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Lauer to Newt: Aren't You Making Obama's Eventual Attack on Romney?

On Monday's Today, NBC's Matt Lauer dwelt on an "extremely negative" attack on frontrunner Mitt Romney from a super PAC that supports Newt Gingrich and asked the former Speaker, "Can't you already hear the ads from President Obama's team saying this is a guy whose own party members called him...a predator and ruthless?" Back on January 4, CBS similarly played up Gingrich calling Romney a "liar."

Midway through the interview, the anchor noted that the super PAC, "Winning the Future," attacks Romney as a "greedy, ruthless corporate raider who has slashed jobs for profit." He then asked his guest, "Are you completely in favor of the running of that film, and do you agree with everything it says?"

Gingrich initially answered, "I have no idea. I haven't seen the film yet, but I will at some point." Lauer pressed ahead and replied, "But you've read about it." Gingrich then added, in part, "I've read about it, but what I've read about it said that it's based upon historical facts. I think, at some point, Governor Romney is going to have to hold a press conference and walk through, with considerable detail, some of the companies that Bain took over, where they apparently looted the companies, left people unemployed, and walked off with millions of dollars."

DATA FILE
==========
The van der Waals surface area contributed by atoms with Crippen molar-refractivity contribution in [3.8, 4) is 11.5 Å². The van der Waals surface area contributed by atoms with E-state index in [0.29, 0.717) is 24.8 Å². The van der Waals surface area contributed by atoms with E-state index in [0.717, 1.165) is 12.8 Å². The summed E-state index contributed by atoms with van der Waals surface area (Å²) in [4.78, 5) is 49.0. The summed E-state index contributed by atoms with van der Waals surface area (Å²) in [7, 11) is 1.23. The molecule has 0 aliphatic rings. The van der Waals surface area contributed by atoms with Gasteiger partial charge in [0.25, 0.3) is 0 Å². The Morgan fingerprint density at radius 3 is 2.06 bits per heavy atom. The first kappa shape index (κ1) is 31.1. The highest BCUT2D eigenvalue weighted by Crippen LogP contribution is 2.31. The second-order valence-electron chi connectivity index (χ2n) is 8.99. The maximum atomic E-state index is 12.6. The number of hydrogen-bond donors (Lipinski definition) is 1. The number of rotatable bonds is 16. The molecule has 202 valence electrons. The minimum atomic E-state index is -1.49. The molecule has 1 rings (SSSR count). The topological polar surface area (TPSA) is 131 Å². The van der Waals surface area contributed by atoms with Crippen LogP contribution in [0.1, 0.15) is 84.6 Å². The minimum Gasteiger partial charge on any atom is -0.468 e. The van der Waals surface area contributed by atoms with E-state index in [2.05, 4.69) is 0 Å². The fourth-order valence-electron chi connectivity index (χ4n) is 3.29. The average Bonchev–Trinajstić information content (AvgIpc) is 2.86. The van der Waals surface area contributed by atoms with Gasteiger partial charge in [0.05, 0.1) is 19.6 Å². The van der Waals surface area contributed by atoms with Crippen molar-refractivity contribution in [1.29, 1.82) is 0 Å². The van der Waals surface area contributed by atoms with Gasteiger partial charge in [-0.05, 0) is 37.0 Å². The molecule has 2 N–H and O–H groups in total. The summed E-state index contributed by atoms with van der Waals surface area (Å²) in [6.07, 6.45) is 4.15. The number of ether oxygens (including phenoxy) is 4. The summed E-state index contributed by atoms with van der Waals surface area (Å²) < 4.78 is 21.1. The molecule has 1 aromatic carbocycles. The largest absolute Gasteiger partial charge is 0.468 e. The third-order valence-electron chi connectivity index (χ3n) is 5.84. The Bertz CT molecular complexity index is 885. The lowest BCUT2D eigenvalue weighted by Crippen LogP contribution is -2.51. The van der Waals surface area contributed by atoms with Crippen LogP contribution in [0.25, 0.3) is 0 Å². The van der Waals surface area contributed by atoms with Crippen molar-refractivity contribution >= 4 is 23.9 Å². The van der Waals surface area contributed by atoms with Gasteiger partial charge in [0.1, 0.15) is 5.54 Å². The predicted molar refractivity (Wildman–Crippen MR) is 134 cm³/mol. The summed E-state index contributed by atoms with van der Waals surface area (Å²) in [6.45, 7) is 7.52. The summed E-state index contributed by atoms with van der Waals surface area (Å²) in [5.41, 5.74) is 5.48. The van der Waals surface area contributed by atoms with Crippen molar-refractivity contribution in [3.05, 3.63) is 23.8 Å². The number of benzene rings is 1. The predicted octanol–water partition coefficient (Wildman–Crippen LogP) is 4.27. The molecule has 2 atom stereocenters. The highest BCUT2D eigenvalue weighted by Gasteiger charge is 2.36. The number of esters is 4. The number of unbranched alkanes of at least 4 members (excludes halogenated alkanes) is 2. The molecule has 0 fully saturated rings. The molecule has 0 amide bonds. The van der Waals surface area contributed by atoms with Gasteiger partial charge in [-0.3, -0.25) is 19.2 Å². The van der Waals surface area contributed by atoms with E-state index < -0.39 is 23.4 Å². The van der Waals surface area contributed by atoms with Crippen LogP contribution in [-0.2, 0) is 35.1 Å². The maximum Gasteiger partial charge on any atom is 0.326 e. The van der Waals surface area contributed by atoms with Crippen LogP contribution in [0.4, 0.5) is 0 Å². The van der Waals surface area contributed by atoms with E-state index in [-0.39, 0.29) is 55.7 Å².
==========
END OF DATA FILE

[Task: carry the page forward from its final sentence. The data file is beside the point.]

The NBC journalist then raised the possibility of his GOP opponent being the nominee and how the President's reelection campaign may use the Republican infighting to their advantage:

LAUER: But considering the fact that Governor Romney- considering the fact that Governor Romney may eventually be the nominee of the party, can't you already hear the ads from President Obama's team saying this is a guy whose own party members called him a corporate raider, a predator, and ruthless?

Gingrich replied, "Any Republican who gets the nomination is going to have [David] Axelrod and Obama figuring out every possible way- they are going to raise a billion dollars. They're not raising- as the governor himself said in your quote, this ain't bean bag. They aren't going to raise a billion dollars for fun. They're going to come after any Republican."

The presidential hopeful also appeared on CBS's revamped morning show, CBS This Morning. New anchor Charlie Rose twice cited Gingrich's "pious baloney" barb at Romney during the segment and wondered if his guest needed to "gain some momentum by tearing down Mitt Romney."

The full transcript of Matt Lauer's interview of Newt Gingrich on NBC's Today, which aired five minutes into the 7 am Eastern hour:

MATT LAUER: Newt Gingrich is in Concord, New Hampshire this morning. Mr. Speaker, nice to see you. Good morning.

NEWT GINGRICH: You know, it's good to be with you. It's an exciting time-

LAUER: Governor Romney- go ahead.